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16.522, Space Propulsion Lecture 6 Prof. Manuel Martinez-Sanchez Page 1 of 6 16.522, Space Propulsion Prof. Manuel Martinez-Sanchez Lecture 6: Hydrazine Decomposition: Performance Estimates (3) Electrothermal Augmentation Concept Geostationary satellites are most of the time exposed to the sun, but they still are subject to eclipse periods around the two vernal points (March 21, September 21); when the intersection of the orbital plane (Equator) and the ecliptic plane points to the sun. The maximum eclipse length is -1 E ecl. GEO R 24 t = 2 sin =1.16 hr 2 R π (once per day in the “eclipse season”) If the satellite is to remain active during these occultations, enough battery capacity must be incorporated. But obviously, these batteries have ample time to recharge even in eclipse season, and are idle most of the time. Starting from the payload requirements, the solar array capacity at End of Life (EOL) is typically dimensioned with a 15% margin to allow for battery charging losses. A further 15% is then added (depending on mission duration and altitude) to allow for array degradation from Beginning of Life (BOL) to EOL. An example is the military satellite DSCS III: Array output (BOL/EOL) 977 watt/837 watt ( 28V ±1% ) Batteries 750 watt 1968 watt-hr (100% DoD) [depth of discharge] 1180 watt-hr (60% DoD) Payload requirements 723 watt Thus, there is the possibility of using occasionally both the batteries and the arrays to provide power for overheating the gas generated by a 2 4 N H decomposition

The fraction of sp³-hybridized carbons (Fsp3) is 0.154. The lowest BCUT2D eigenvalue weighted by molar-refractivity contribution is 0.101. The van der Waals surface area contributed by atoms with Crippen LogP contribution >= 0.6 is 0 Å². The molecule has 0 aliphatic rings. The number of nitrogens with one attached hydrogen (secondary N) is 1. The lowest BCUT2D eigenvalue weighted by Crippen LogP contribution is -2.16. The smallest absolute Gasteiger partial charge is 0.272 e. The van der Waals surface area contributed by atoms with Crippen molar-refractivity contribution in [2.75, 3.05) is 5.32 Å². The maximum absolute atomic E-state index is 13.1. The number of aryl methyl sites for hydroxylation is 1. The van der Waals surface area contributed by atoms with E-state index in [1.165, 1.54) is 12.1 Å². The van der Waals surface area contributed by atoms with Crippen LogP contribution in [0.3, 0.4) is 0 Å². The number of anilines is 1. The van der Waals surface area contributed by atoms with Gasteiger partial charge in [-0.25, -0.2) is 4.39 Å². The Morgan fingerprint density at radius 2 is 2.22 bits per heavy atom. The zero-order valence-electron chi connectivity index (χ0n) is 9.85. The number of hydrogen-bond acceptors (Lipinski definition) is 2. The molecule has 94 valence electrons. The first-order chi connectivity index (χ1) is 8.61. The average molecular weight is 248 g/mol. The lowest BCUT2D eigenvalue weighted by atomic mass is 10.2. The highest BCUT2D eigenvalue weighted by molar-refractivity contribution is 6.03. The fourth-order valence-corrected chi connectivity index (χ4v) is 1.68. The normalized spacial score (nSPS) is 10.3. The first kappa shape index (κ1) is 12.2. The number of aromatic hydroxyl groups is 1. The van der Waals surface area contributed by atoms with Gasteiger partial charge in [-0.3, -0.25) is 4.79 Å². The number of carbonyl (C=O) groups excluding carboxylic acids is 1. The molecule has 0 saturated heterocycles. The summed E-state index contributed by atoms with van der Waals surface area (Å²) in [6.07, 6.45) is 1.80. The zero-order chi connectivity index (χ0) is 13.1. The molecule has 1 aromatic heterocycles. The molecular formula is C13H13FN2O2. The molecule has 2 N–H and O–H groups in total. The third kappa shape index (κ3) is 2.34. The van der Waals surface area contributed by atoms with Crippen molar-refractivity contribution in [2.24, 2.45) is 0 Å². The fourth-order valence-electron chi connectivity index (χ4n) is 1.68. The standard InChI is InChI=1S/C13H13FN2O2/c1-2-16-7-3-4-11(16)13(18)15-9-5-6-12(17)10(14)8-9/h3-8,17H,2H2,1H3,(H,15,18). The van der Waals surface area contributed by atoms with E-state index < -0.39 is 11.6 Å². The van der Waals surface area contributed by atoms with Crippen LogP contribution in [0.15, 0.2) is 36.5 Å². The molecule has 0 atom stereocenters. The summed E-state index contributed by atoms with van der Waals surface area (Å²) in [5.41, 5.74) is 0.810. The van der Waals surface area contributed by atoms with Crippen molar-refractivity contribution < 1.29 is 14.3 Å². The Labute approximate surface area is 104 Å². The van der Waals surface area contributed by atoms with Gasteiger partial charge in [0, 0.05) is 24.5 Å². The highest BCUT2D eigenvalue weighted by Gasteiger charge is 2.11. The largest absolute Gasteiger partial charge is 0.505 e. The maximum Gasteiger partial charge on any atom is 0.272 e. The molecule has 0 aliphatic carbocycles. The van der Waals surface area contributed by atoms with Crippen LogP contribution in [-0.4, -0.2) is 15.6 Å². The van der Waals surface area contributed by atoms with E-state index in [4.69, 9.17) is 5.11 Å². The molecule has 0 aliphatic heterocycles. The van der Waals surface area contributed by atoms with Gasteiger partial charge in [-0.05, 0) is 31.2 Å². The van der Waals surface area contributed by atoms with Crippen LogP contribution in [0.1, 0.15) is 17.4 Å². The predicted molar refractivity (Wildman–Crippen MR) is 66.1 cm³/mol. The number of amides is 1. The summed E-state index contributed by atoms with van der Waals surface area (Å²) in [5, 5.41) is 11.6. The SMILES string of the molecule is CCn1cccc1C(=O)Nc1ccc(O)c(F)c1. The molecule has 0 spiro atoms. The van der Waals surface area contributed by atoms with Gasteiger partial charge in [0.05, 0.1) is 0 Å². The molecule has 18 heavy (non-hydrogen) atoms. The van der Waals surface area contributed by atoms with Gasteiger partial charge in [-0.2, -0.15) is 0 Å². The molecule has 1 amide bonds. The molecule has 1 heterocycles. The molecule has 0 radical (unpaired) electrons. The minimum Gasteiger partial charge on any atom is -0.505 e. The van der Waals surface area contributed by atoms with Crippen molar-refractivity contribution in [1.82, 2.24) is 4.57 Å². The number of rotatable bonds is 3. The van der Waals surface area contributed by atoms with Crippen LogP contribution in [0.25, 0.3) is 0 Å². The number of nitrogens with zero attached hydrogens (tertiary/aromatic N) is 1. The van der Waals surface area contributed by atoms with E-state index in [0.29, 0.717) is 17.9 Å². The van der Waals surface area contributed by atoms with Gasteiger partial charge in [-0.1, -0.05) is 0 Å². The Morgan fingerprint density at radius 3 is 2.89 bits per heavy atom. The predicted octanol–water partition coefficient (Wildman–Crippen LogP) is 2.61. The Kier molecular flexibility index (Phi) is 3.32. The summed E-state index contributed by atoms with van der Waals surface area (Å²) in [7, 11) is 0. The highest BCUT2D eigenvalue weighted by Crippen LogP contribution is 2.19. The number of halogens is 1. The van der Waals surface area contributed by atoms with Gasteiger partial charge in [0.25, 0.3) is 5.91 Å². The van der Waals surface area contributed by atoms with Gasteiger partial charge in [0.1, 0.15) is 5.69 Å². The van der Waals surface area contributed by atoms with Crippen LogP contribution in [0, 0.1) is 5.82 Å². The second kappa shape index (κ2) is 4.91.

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16.522, Space Propulsion Lecture 6 Prof. Manuel Martinez-Sanchez Page 2 of 6 chamber and increase the performance. In the case of the DSCS III, the power
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